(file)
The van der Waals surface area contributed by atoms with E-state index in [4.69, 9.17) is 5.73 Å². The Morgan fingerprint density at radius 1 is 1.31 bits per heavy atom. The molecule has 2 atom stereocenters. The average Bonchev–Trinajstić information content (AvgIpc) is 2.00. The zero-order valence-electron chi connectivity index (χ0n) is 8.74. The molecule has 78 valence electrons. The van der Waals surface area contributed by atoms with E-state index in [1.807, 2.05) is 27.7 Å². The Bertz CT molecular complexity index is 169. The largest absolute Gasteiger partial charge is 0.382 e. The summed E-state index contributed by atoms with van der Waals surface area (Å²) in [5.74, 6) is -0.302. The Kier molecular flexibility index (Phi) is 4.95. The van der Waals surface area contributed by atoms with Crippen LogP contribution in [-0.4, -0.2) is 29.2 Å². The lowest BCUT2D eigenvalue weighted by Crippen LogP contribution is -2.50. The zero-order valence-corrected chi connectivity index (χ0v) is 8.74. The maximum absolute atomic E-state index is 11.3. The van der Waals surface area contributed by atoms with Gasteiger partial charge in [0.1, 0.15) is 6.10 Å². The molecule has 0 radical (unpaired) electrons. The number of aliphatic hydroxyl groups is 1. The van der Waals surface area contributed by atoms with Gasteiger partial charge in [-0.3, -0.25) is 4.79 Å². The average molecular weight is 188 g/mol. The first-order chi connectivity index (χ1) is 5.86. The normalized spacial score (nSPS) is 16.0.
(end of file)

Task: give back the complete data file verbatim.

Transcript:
The van der Waals surface area contributed by atoms with E-state index in [4.69, 9.17) is 5.73 Å². The Morgan fingerprint density at radius 1 is 1.31 bits per heavy atom. The molecule has 2 atom stereocenters. The average Bonchev–Trinajstić information content (AvgIpc) is 2.00. The zero-order valence-electron chi connectivity index (χ0n) is 8.74. The molecule has 78 valence electrons. The van der Waals surface area contributed by atoms with E-state index in [1.807, 2.05) is 27.7 Å². The Bertz CT molecular complexity index is 169. The largest absolute Gasteiger partial charge is 0.382 e. The summed E-state index contributed by atoms with van der Waals surface area (Å²) in [5.74, 6) is -0.302. The Kier molecular flexibility index (Phi) is 4.95. The van der Waals surface area contributed by atoms with Crippen LogP contribution in [-0.4, -0.2) is 29.2 Å². The lowest BCUT2D eigenvalue weighted by Crippen LogP contribution is -2.50. The zero-order valence-corrected chi connectivity index (χ0v) is 8.74. The maximum absolute atomic E-state index is 11.3. The van der Waals surface area contributed by atoms with Gasteiger partial charge in [0.1, 0.15) is 6.10 Å². The molecule has 0 radical (unpaired) electrons. The number of aliphatic hydroxyl groups is 1. The van der Waals surface area contributed by atoms with Gasteiger partial charge in [-0.3, -0.25) is 4.79 Å². The average molecular weight is 188 g/mol. The first-order chi connectivity index (χ1) is 5.86. The normalized spacial score (nSPS) is 16.0.